It’s never too early to chat about vocations with children. The topic popped up with my younger son and daughter over the last week. “I want to become a news reporter,” my daughter Jane recently revealed. I chuckled and was surprisingly excited even though journalism has as much job potential as coal mining.
“You mean just like Daddy?” I asked. “No,” Jane said. “It would be nothing like what you do. I have no intention to write about my family even though Milo is good for endless material. That’s not reporting.”
“But I write entertainment features,” I explained. “Yeah, but I want to report about important things, like politics,” Jane said. “What you write about is fun, and you get to meet cool people, but that’s not what I want to do.”
Jane, 11, isn’t kidding. When I invited my youngest daughter to meet Taylor Swift and experience the world’s most popular singer-songwriter perform on her 9th birthday, she initially declined. Jane had a change of heart and had a blast hanging out with Swift before her show.
“I want to be a reporter, but for television,” Jane declared. “Like on NBC Nightly News.” Jane is only in elementary school, but it was time to talk about her future career. When I was a journalism student at Temple University a generation ago, my sequence was broadcast.
Much has changed in broadcast journalism. I crafted a paper on Linda Ellerbee’s informative and entertaining bestseller “And So It Goes: Adventures in Television” while at Temple.
Ellerbee was an exceptional reporter/anchor, but it’s difficult to imagine the Emmy Award winner with her comparatively average looks and oversized glasses in front of the camera today. Many meteorologists and traffic reporters – female and male, to be fair – look like they’ve taken a wrong turn on the way to a modeling agency.
If it appears that contemporary anchors are beauty queens, well, some of them are. “20/20” co-anchor/”Good Morning America” Amy Robach was the fourth-runner up in the 1995 Miss Georgia contest. Fox News host Shannon Bream participated in the Miss America contest in 1991.
Yes, I’m aware that former NFL co-host Phyllis George broke a glass ceiling for female reporters during the ’70s shortly after being crowned Miss America in 1971. However, 40 years ago, bombshells broadcasting like George were the exception.
It’s not just about how ubiquitous aesthetically pleasing women are among the broadcast news ranks. There is a blandness that is pervasive. Ellerbee detailed in “And So It Goes” that it sounded and appeared as if TV journalists were born and raised in the same room. The quirky and brilliant Texan explained how bored she was by that wave of homogenous reporters.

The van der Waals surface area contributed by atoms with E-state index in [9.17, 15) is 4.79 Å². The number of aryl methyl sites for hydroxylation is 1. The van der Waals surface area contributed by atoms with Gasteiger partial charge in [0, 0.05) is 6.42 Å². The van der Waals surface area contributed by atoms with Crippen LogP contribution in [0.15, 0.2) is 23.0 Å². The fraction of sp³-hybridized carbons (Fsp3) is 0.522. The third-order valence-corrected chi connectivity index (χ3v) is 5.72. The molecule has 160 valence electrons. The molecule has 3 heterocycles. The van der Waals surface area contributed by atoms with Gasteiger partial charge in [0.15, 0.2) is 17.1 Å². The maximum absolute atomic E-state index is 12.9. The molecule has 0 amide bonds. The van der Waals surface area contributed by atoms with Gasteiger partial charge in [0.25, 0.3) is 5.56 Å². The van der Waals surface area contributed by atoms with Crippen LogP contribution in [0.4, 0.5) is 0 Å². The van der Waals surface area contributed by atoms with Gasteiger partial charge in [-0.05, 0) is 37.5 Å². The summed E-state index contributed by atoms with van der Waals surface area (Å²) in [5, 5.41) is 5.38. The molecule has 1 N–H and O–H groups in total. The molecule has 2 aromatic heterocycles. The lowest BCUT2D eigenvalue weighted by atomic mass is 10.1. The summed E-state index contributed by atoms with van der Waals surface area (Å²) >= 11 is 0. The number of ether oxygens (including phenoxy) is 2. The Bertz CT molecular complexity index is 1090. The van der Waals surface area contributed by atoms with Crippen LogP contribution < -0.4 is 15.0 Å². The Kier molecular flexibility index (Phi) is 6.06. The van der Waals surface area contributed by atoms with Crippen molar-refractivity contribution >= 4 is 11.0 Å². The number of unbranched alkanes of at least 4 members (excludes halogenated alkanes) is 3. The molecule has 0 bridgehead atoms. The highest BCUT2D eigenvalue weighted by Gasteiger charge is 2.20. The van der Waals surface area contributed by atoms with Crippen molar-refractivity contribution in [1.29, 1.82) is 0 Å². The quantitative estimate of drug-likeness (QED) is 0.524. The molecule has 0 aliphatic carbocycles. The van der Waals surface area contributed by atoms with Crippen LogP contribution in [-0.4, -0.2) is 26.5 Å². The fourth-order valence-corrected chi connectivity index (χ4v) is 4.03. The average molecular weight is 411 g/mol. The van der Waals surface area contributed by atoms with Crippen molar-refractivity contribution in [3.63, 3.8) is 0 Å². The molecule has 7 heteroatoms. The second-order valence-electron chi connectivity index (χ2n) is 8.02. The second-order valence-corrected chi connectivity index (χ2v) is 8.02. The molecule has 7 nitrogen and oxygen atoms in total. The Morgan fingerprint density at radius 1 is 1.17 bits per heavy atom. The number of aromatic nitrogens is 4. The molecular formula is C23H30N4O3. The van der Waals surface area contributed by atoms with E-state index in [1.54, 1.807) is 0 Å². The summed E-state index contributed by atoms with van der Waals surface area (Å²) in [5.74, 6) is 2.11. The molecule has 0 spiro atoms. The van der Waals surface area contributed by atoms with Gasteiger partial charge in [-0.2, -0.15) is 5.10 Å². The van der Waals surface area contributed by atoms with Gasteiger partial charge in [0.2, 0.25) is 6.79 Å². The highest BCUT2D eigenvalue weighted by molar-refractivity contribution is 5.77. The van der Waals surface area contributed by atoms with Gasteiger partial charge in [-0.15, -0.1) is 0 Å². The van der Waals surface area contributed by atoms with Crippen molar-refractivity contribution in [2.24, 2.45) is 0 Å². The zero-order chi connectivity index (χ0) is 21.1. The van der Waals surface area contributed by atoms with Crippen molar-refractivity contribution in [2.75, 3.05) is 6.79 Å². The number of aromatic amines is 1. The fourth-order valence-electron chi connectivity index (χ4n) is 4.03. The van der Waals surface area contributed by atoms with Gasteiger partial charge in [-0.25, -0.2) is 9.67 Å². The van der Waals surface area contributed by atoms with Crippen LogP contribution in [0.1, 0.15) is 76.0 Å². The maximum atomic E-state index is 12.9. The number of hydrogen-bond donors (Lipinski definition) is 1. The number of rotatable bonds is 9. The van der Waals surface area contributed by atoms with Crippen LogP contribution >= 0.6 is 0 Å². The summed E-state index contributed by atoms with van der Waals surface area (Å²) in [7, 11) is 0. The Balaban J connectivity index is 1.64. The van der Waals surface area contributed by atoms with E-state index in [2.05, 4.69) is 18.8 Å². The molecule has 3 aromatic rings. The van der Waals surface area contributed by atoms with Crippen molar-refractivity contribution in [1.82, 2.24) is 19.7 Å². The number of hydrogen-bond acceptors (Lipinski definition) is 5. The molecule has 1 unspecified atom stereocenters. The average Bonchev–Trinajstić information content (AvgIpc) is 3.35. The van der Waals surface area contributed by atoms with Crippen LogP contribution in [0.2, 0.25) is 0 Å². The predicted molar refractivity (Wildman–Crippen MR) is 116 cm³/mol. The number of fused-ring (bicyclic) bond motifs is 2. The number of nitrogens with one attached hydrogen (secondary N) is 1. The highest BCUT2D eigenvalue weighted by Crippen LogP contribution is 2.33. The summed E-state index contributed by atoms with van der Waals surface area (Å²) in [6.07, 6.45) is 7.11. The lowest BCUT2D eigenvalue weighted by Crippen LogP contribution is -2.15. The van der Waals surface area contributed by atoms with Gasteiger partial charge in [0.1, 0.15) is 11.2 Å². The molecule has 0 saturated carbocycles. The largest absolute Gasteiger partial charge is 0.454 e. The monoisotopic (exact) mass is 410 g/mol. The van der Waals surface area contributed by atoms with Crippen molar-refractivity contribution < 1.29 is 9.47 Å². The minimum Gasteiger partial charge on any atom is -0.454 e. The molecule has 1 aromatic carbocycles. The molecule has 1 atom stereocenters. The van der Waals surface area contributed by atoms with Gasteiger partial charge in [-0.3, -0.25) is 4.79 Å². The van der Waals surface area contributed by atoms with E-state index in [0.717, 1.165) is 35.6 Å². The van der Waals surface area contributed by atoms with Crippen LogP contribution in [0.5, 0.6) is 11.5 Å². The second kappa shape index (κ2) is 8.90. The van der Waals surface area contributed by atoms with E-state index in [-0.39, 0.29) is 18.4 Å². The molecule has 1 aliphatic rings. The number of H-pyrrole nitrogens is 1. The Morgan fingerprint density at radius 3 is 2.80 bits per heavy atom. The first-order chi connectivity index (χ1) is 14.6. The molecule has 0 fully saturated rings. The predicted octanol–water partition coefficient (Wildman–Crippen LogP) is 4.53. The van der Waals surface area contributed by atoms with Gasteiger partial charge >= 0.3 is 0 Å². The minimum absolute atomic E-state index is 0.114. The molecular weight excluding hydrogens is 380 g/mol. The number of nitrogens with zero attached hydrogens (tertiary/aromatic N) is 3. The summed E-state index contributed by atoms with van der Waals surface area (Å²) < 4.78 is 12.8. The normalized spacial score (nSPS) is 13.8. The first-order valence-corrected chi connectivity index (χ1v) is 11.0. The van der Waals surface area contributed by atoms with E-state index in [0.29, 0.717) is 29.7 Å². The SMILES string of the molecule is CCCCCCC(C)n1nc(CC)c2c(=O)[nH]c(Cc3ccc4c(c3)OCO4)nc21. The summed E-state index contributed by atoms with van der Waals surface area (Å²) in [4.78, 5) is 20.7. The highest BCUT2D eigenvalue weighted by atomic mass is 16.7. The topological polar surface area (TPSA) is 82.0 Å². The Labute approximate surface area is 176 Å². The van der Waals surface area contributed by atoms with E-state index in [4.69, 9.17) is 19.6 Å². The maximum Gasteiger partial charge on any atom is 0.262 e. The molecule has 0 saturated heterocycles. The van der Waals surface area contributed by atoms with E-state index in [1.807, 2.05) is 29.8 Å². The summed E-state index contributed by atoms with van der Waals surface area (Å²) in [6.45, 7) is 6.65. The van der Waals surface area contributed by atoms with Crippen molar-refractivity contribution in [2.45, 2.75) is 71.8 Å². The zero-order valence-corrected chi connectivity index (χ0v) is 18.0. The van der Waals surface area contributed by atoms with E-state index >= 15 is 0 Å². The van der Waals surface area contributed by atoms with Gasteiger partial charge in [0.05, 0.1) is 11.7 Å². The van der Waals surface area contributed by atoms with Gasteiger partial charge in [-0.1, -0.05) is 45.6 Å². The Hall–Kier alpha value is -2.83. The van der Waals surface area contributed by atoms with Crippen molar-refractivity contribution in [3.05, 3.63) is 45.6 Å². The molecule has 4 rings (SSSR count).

I dropped all that information on Jane but didn’t discourage her from pursuing her dream. Jane is my most inquisitive and organized child. Sometimes, it’s as if she’s conducting an interview with yours truly as well as new friends.
Jane grilled Swift during her backstage encounter. Jane apparently has some of the skill set of a communications practitioner. When Swift signed Jane’s vinyl version of “Reputation,” the stadium headliner noted that Jane possesses uncommon poise.
“Dream big,” Swift advised Jane. “You have to go for it. Do what you love.” We all see how it turned out for Swift, who, no matter what Kanye West says, possesses extraordinary talent.
My advice for my children is to not swim upstream. Passion trumps money. My son Milo, 15, recently experienced a career seminar. I asked where his path is, and he flipped it back to me. “You know me as well as anyone, so what do you think?”
I explained that it’s his choice. Milo, who is adept at making a case for the most ridiculous, mentioned attorney as an option. If that is his career choice, it shouldn’t be for money. Half of my attorney friends had escape plans, and a quarter of the barristers left for pastures that were less green but more satisfying.
Jane reads the news online and doesn’t just watch the nightly news, she analyzes breaking stories and asks questions. Jane has inquired about news gathering and how a story is assembled. “I really think I could become a reporter,” Jane said. “Do you think I could do it?”
“Why not?” I said. The news will always be there, and someone has to dig for it and deliver it. If news is your passion, read, write and work hard. You’ll be surprised how far you’ll go if you put in the effort.
Local journalism is essential.
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